Monday, August 02, 2010

Apple Is A New Religion?

Every once in a while something comes along that really fires me up. The movie Serendipity is probably the worst of them all. Fifteen minutes into that film and I'm shouting at the TV. I can't stand the irrational decisions they make! Of course, I don't even like the Game of Life because it subtly encourages bad financial decisions. I know, sometimes I just need to relax...

Well, I recently read an article that managed to get me fired up again. This one came from Fox News and was talking about how Apple is like a religion. It was titled "For Apple Followers, It's a Matter of Faith, Academics Say". Specifically, they bring up four reasons that "Apple is the new religion... It's not a matter of rationality, it's a matter of faith." Each reason is, in my opinion, a half truth. On the surface it seems to make sense, but a half truth amounts to nothing more than a full lie. The part that really upsets me is not that he's attacking Apple, but that he's cheapening religion. OK. Let's dive in.

1) "Apple's creation story epitomizes the humble garage origin of its technology -- not unlike the humble manger of Jesus' birth."

That's a little bit of a stretch. What company didn't have humble beginnings? HP also started out in a garage. This is hardly something special. Furthermore, being born in a manger is not what makes Christ special. It's the fact that Christ is God: all powerful, who could have chosen to be born anywhere, yet chose to be born in a manger. I'm pretty sure Apple didn't have the choice to start in any venue they wanted.

2) "Apple CEO Steve Jobs is perceived as a messianic leader who was fired but rose again to save the company."

Really? OK. On the surface I see the similarities, just like Simon in Lord of the Flies. Still, the huge difference is the reason behind the "death". Jobs was let go because he wasn't doing a great job of running the company. When Christ died, he was innocent - he had done nothing wrong. Furthermore, even though Christ was blameless, he took everyone's wrong-doing (aka. sin) with him. So it isn't the act of just dieing and rising up that makes Christ who He is. It's what he did during that time and why he did it.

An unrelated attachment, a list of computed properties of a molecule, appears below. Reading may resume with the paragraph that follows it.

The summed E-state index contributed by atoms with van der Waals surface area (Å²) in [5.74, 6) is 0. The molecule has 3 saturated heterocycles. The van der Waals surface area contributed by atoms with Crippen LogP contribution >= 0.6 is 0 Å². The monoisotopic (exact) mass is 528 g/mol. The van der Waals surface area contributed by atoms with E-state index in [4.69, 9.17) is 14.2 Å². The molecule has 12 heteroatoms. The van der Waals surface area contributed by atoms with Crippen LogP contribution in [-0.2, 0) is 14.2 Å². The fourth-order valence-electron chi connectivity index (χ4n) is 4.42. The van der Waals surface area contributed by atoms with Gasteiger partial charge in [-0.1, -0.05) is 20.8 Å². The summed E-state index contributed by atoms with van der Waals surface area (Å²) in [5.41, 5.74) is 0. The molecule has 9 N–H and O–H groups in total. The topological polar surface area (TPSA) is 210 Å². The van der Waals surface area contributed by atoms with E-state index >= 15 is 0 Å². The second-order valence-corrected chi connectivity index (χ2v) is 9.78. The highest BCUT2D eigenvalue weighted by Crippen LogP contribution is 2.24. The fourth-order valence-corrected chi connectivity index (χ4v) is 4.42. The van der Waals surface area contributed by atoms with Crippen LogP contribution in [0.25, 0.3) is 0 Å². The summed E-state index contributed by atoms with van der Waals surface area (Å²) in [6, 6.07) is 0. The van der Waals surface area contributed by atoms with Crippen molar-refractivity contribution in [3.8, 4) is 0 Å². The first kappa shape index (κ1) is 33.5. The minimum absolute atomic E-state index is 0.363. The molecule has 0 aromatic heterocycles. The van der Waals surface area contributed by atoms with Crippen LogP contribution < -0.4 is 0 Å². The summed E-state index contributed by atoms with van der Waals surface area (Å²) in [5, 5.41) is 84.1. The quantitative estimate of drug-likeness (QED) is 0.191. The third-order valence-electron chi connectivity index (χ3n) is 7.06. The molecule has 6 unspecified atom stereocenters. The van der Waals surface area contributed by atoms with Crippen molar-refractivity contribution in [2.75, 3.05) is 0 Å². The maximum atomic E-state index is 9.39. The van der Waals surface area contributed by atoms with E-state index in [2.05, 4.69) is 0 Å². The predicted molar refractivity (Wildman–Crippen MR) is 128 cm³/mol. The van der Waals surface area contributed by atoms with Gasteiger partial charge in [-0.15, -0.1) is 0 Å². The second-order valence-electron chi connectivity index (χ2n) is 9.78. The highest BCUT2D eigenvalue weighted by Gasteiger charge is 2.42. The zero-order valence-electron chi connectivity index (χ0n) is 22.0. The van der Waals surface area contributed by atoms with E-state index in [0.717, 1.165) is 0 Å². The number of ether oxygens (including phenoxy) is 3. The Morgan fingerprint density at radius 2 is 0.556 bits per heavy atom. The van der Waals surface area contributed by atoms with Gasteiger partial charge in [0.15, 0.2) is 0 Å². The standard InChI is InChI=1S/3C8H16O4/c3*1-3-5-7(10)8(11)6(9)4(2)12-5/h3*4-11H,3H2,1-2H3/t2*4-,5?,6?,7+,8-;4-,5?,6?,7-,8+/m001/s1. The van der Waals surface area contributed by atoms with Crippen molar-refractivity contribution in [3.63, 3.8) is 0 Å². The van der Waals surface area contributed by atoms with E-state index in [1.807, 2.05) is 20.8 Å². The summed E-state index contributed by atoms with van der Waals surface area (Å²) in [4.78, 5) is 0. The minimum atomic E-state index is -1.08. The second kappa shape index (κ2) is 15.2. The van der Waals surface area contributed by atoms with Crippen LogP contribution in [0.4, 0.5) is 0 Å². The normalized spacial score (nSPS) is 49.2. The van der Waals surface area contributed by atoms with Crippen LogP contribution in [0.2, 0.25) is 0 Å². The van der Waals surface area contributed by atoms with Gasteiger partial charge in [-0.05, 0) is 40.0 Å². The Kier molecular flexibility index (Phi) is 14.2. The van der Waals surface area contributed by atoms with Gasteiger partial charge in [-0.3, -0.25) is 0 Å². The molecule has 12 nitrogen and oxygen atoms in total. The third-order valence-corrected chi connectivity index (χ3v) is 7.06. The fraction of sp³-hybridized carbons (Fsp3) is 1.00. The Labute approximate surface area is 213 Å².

3) "Apple has traditionally had an evil archenemy, the Devil, as represented first by Microsoft and now by Google."

I don't like this comparison because Christianity isn't about fighting an enemy. Sure, there is the struggle against sin, but that's not the point. The point is to worship God. To focus on the enemy is a mere distraction. Besides, any person or organization that takes a stand will inherently create some "enemies" who disagree. 

4) "Its tablet computer can't play most of the videos on the Web ... its cell phone has trouble making voice calls ... and yet its products are wildly popular... It's not a matter of rationality, it's a matter of faith."

The implication here is huge (and gets to me the most). They're saying that people are buying Apple products irrationally, because they don't work... I guess. This is actually the driving force behind this article. According to the article, the implication is that this is the same way people have an irrational faith in Christ. First, their claim that Apple's products are not great is simply unfounded. Consumers are smart and if the products don't work, people will return them. In 1995 Apple was on its way to bankruptcy because their products weren't great. So people were able to figure it out then, and are even more savvy than ever before. Second, Faith in Christ is also not irrational. I won't go into it here, but instead point to two great articles that show, rationally, how real Christ is. The first is called Lord, Liar, Lunatic and the second is Evidence Of The Resurrection.

Well, I feel better. Apple is not a religion and faith is not irrational.

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